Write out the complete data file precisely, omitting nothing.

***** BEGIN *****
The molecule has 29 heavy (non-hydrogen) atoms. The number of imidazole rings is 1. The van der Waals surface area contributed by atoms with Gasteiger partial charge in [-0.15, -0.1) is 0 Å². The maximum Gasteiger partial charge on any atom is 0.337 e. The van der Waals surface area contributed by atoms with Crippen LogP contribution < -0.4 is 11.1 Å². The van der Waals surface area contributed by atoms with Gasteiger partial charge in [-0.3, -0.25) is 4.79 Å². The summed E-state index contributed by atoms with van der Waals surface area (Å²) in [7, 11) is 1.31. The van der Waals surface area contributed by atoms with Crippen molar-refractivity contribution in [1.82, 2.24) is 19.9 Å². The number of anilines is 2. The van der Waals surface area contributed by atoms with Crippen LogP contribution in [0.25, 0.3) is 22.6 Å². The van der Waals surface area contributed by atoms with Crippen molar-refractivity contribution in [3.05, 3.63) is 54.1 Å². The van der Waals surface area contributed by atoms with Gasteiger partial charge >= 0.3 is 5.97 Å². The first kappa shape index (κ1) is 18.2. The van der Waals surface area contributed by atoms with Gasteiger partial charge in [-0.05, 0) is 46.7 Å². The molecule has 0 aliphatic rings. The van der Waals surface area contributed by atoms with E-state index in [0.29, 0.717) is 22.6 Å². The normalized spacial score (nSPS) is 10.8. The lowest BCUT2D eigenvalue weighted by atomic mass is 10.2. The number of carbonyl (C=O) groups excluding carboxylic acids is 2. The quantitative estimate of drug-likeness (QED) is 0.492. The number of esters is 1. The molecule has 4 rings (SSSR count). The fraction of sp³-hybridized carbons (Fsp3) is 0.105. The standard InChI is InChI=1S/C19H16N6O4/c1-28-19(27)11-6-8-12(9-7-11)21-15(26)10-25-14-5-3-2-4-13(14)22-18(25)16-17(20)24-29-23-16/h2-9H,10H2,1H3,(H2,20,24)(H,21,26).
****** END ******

The molecule has 29 heavy (non-hydrogen) atoms. The number of imidazole rings is 1. The van der Waals surface area contributed by atoms with Gasteiger partial charge in [-0.15, -0.1) is 0 Å². The maximum Gasteiger partial charge on any atom is 0.337 e. The van der Waals surface area contributed by atoms with Crippen LogP contribution < -0.4 is 11.1 Å². The van der Waals surface area contributed by atoms with Gasteiger partial charge in [-0.3, -0.25) is 4.79 Å². The summed E-state index contributed by atoms with van der Waals surface area (Å²) in [7, 11) is 1.31. The van der Waals surface area contributed by atoms with Crippen molar-refractivity contribution in [1.82, 2.24) is 19.9 Å². The number of anilines is 2. The van der Waals surface area contributed by atoms with Crippen LogP contribution in [0.25, 0.3) is 22.6 Å². The van der Waals surface area contributed by atoms with Crippen molar-refractivity contribution in [3.05, 3.63) is 54.1 Å². The van der Waals surface area contributed by atoms with Gasteiger partial charge >= 0.3 is 5.97 Å². The first kappa shape index (κ1) is 18.2. The van der Waals surface area contributed by atoms with Gasteiger partial charge in [-0.05, 0) is 46.7 Å². The molecule has 0 aliphatic rings. The van der Waals surface area contributed by atoms with E-state index in [0.29, 0.717) is 22.6 Å². The normalized spacial score (nSPS) is 10.8. The lowest BCUT2D eigenvalue weighted by atomic mass is 10.2. The number of carbonyl (C=O) groups excluding carboxylic acids is 2. The quantitative estimate of drug-likeness (QED) is 0.492. The number of esters is 1. The molecule has 4 rings (SSSR count). The fraction of sp³-hybridized carbons (Fsp3) is 0.105. The standard InChI is InChI=1S/C19H16N6O4/c1-28-19(27)11-6-8-12(9-7-11)21-15(26)10-25-14-5-3-2-4-13(14)22-18(25)16-17(20)24-29-23-16/h2-9H,10H2,1H3,(H2,20,24)(H,21,26).